(ATTN: UPDATES with prosecution's expected approach in the case and more info in paras 2-3, 5 and 10-11; TRIMS)
SEOUL, July 11 (Yonhap) -- South Korea's state audit agency on Tuesday requested that the prosecution probe the customs service over a suspected illicit selection of duty-free operators in 2015.
The Board of Audit and Inspection (BAI) announced the result of its special inspection of the bidding process in connection with a massive corruption scandal involving former President Park Geun-hye and her close friend Choi Soon-sil.
The audit found that the Korea Customs Service (KCS) arbitrarily applied rules to drop Hotel Lotte Co. out of the competition for a duty-free store in Seoul in its July and November biddings, in obstruction of business and recording false documents.
It also accused the KCS of later creating additional slots in breach of regulations to help the duty-free operator regain its license after being pressured by the presidential office.
The state auditor launched the inspection early this year at the request of the parliament which claimed that Park and Choi interfered with the bidding.
The customs service grants licenses for city duty-free shops, which are subject to renewal every five years through competitive bidding.
The BAI said the customs authorities lowered grades for Lotte, the country's largest duty-free operator, by some 190 points while marking up that of a bidder from the duty-free operating unit of Hanwha Group by as many as 240 points in the July bidding.
A similar malpractice was carried out for the subsequent November bidding in favor of a midsized duty-free operator affiliated with Doosan Group, it said, leading to a consecutive blow for Lotte.
Nine months after the November bidding, the KCS unexpectedly announced four extra placements for new duty-frees in Seoul, which the BAI suspects was to help Lotte win back its licensing for a key branch in eastern Seoul, after Park had a meeting with chiefs of the conglomerates.
The prosecution is expected to dig into the case to find out why Lotte was eliminated and later given a second chance. They are likely to question officials from the customs service and the finance ministry involved in the bidding process, over the possibility that someone with a higher rank could have ordered them to exclude the retail giant on purpose.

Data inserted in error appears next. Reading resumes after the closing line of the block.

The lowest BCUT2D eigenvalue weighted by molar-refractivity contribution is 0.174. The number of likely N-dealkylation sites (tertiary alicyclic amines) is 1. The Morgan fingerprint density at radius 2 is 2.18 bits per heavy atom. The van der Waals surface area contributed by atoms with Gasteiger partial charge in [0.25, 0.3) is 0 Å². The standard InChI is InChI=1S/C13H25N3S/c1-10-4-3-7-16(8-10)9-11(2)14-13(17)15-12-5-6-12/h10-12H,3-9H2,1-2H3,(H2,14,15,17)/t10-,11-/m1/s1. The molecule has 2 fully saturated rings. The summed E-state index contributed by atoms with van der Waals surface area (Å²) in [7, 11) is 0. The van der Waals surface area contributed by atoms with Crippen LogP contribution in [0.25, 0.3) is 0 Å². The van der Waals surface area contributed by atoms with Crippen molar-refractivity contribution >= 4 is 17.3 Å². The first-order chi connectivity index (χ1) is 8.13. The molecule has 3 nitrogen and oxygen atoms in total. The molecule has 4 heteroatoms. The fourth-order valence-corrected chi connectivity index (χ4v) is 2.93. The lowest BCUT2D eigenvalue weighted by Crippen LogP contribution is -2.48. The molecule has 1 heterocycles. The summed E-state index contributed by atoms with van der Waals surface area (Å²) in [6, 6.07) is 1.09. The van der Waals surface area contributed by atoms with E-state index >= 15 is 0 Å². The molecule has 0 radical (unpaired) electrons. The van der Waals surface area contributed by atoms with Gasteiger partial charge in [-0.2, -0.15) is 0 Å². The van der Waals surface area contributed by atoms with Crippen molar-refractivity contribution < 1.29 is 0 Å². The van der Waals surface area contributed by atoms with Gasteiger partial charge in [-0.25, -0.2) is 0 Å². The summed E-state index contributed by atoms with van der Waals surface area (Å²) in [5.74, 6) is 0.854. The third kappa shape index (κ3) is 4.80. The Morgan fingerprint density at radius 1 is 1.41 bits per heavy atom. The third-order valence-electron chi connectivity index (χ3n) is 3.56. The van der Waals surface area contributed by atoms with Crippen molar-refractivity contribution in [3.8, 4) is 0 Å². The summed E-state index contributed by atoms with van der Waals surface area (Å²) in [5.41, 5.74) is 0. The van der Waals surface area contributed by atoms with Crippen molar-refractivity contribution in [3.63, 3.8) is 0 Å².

Park stands accused of colluding with Choi to have top conglomerates including Lotte and Samsung make contributions to two foundations allegedly controlled by Choi in return for business favors. The prosecution claims that Lotte funded at least 7 billion won (US$6.07 million).
The BAI stopped short of making a conclusion over whether the resumed bidding was a favor from Park in return for their suspected contributions to two foundations linked to the scandal.
The companies embroiled in the case declined to comment on the issue, saying they followed all due procedures.
The South Korean duty-free business is already taking the brunt of a steep drop in Chinese tourists, their main profit source, stemming from a diplomatic row with China over the deployment of a U.S. anti-missile defense system. With a total of 13 players vying for an upper hand, the oversupply is expected to further put a damper on the cutthroat market.
Earlier this month, Hanwha Galleria said it will pull out of Jeju Airport next month, citing an early lease termination with the airport operator due to a deficit. Its duty-free business license at the airport was originally valid till April 2019.
Dozens of officials at Lotte Duty Free also said they will return 10 percent of their salaries as part of an effort to overcome the crisis.
Industry watchers say the probe result will likely trigger a restructuring of the local duty-free industry, including the current licensing system, though more details should be revealed through the prosecution's investigation.
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